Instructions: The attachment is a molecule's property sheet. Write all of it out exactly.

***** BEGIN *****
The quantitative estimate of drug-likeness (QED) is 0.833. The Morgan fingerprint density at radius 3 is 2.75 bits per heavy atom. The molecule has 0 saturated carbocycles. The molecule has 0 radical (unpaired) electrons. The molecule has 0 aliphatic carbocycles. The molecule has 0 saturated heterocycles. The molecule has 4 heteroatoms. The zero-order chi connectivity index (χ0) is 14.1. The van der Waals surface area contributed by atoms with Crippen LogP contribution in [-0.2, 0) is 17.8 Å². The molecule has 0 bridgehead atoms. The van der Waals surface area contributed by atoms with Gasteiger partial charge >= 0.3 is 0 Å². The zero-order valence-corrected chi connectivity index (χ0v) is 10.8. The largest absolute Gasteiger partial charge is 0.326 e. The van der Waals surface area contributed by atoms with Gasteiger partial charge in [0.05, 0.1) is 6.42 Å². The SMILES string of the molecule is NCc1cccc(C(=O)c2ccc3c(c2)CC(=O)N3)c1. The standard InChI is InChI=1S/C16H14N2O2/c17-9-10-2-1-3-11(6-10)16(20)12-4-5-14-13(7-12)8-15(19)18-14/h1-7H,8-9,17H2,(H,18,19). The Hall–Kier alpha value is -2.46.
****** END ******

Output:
The quantitative estimate of drug-likeness (QED) is 0.833. The Morgan fingerprint density at radius 3 is 2.75 bits per heavy atom. The molecule has 0 saturated carbocycles. The molecule has 0 radical (unpaired) electrons. The molecule has 0 aliphatic carbocycles. The molecule has 0 saturated heterocycles. The molecule has 4 heteroatoms. The zero-order chi connectivity index (χ0) is 14.1. The van der Waals surface area contributed by atoms with Crippen LogP contribution in [-0.2, 0) is 17.8 Å². The molecule has 0 bridgehead atoms. The van der Waals surface area contributed by atoms with Gasteiger partial charge >= 0.3 is 0 Å². The zero-order valence-corrected chi connectivity index (χ0v) is 10.8. The largest absolute Gasteiger partial charge is 0.326 e. The van der Waals surface area contributed by atoms with Gasteiger partial charge in [0.05, 0.1) is 6.42 Å². The SMILES string of the molecule is NCc1cccc(C(=O)c2ccc3c(c2)CC(=O)N3)c1. The standard InChI is InChI=1S/C16H14N2O2/c17-9-10-2-1-3-11(6-10)16(20)12-4-5-14-13(7-12)8-15(19)18-14/h1-7H,8-9,17H2,(H,18,19). The Hall–Kier alpha value is -2.46.